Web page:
The prospects for meaningful immigration reform couldn’t be bleaker. Policy failure or inaction is the rule in almost every area of immigration policy, the only arguable exception being anti-terrorist legislation. In Congress, immigration reform has been pretty much a dead letter since the Obama administration’s failed effort. President Biden and Senate Majority Leader Chuck Schumer are not eager to invest much of their political capital, and the two parties couldn’t be further apart on most aspects of the issue.

But the case for enacting reform that balances effective enforcement and humanitarian concerns remains urgent. Illegal entries have reached unprecedented levels. The government just reported that 1.7 million illegal entrants arrived in the last year, the highest number since 1960, when the government began counting. These new figures, which seem unlikely to decline anytime soon, should deepen support for more effective enforcement measures, as well as reforms to the asylum system to prevent economic migrants from circumventing it.

But the system requires fixing for those already here, too. For almost a decade, the Deferred Action for Childhood Arrivals (DACA) program has authorized temporary relief from removal for almost 2 million “Dreamers” (minors who entered the U.S. illegally with their parents), and roughly 800,000 have actually received it. The program, however, was invalidated this summer by a federal district judge in Texas and is not taking new applications, pending appeal. When President Obama created DACA in 2012, I published a New York Times op-ed arguing that the program, though justified as policy, was created by an illegal procedure. Still, the legal status of these families is now in peril. The Biden administration can help them only by slow-walking their removals, an evasive tactic that inevitably undermines the credibility of the nation’s larger immigration-enforcement effort. A permanent resolution is essential.

Meantime, the number of “mixed-status” families—those headed by unauthorized adults but that also include U.S. citizens under 18—probably exceeds 6 million and is steadily growing. The notion that ICE can remove these adults without causing immense harm, not only to their unauthorized family members but also to their U.S. citizen (or noncitizen) children and communities, is wildly unrealistic.

In total, an estimated 11 million illegal immigrants live in the U.S. If past is prologue, ICE will remove only 1 percent of them (185,000 in 2020, itself a large decline from 2019). Moreover, millions of illegal immigrants are long-term residents; the Migration Policy Institute reports that almost two-thirds of them have lived here for more than a decade and 22 percent for more than 20 years. Federal law has long recognized the difficulty of removing long-settled illegal residents. The 1986 immigration statute legalized those who had lived here with “good moral character” since before 1972. Were Congress to apply the same logic and time frame now, it would extend the same relief to otherwise law-abiding illegal residents settled here since 2007. This would better focus ICE enforcement resources, recognize that assimilation occurs over time, and relieve the deportation anxiety of millions of families. Amnesty for the more-recently-arrived immigrants must be very carefully designed to minimize perverse incentives and moral anomalies.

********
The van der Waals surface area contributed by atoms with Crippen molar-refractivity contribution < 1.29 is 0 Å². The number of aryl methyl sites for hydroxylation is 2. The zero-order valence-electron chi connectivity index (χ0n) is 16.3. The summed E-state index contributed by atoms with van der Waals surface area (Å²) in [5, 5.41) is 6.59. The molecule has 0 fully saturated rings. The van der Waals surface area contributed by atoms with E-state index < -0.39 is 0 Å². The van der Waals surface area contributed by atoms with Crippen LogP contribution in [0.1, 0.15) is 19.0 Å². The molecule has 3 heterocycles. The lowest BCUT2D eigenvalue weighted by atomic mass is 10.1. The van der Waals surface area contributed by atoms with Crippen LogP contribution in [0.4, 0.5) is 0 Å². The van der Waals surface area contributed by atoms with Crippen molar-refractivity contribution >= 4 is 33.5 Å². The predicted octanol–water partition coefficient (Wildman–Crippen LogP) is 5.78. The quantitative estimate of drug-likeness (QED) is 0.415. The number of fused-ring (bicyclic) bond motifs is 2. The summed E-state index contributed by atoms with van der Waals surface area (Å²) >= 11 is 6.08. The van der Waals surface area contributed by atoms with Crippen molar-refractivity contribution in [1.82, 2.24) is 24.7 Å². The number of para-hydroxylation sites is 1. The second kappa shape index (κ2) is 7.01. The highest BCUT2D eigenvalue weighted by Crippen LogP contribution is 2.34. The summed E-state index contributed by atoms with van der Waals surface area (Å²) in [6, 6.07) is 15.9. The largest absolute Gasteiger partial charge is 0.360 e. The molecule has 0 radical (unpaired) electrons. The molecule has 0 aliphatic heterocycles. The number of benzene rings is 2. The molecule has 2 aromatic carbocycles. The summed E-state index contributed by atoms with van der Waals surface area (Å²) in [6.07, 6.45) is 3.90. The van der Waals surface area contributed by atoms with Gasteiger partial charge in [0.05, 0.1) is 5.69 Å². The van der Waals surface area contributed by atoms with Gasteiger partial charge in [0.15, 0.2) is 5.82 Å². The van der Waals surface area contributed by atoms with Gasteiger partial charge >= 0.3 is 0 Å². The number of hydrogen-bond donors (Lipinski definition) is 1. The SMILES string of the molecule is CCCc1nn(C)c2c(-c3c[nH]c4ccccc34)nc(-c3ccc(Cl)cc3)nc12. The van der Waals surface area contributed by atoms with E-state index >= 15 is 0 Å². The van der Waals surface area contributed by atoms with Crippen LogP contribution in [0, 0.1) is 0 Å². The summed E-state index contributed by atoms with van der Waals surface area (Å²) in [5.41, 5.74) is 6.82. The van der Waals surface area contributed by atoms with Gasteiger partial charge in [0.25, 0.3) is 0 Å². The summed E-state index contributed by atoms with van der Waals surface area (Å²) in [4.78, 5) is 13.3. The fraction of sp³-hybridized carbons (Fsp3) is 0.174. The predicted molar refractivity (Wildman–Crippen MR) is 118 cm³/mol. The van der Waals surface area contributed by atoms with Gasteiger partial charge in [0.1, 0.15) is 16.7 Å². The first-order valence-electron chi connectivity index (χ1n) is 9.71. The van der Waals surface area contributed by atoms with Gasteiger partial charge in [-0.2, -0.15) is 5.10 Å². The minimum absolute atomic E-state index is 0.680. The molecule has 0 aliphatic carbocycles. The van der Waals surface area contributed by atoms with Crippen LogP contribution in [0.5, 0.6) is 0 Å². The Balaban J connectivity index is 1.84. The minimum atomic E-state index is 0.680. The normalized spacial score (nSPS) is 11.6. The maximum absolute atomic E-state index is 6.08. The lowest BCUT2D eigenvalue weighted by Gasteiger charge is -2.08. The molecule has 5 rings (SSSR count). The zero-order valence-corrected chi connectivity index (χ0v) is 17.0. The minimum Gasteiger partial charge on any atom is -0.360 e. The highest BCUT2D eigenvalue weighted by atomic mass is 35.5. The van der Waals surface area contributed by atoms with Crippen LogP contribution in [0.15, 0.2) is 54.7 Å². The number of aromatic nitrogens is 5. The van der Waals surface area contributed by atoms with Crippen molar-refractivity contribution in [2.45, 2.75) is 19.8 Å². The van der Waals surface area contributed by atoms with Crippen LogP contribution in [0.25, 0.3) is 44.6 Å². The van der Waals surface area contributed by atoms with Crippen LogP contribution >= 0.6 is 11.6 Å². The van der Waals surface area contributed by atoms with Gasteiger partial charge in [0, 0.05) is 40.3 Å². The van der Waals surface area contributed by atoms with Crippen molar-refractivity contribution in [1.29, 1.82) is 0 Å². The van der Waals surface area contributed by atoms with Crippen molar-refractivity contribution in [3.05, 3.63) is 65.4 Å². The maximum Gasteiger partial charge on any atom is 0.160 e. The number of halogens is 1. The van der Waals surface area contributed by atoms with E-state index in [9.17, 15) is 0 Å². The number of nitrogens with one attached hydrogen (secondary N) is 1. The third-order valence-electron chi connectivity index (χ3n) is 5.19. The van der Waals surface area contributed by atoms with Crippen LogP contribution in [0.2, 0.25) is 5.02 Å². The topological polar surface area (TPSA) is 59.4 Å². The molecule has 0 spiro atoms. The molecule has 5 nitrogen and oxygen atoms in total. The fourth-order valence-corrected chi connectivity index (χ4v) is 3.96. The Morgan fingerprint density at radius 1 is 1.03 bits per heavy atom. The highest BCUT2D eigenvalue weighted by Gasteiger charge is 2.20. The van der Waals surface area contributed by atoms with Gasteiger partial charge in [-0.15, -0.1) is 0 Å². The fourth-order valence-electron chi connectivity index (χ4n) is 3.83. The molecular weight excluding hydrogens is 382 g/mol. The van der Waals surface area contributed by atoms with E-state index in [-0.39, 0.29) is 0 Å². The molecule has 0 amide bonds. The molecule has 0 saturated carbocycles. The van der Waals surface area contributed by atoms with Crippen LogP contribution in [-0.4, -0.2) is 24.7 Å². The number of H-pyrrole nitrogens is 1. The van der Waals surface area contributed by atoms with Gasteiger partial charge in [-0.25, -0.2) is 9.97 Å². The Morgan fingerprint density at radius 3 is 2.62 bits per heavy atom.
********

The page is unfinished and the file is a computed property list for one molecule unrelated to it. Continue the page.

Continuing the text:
An overlooked keystone of immigration enforcement is the system of courts through which virtually every contested removal case must pass. Despite a large increase in recent years in the number of immigration judges, to approximately 500, their backlog of cases grew by 50 percent in June alone and now approaches 1.5 million. Detention facilities for those awaiting court hearings have been expanded but are still so limited that the vast majority of detainees must be released pending their long-delayed hearings. This inevitably results in much absconding, illegal work in the U.S., and a sense of futility on the part of ICE, the judges, and the public. Sharply increasing the number of immigration judges would reduce the case backlog and the need for long periods of detention.

Every administration directs enforcement resources and attention on the long southern border and our ports of entry, fortifying the impression among Americans that the problem of illegal immigration is primarily one of border enforcement. But the Center for Migration Studies estimates that almost half of illegal immigrants enter the U.S. at the legal ports of entry with valid documents and then overstay or otherwise violate the terms of their visas. Still, enforcement resources largely neglect workplaces, residences, and other venues where these and other unauthorized congregate and would be easier to apprehend.

This neglect of interior enforcement is easy to explain. Employers, a powerful political and economic force in their communities, bitterly oppose ICE raids on their workplaces due to uncertainties about workers’ immigration status, interrupted production, unionization incentives, and public criticism. But such employer objections can be more easily addressed through the improved, faster E-Verify system that ICE has installed and that should be made mandatory.

Bipartisan criticisms of our immigration system abound. On October 30 alone, the New York Times ran three long articles focused on controversial migration policies and programs. Yet the prospect of common ground between the two parties on immigration seems remote—even as the conditions and challenges grow more urgent.

Photo by Yasin Ozturk/Anadolu Agency via Getty Images


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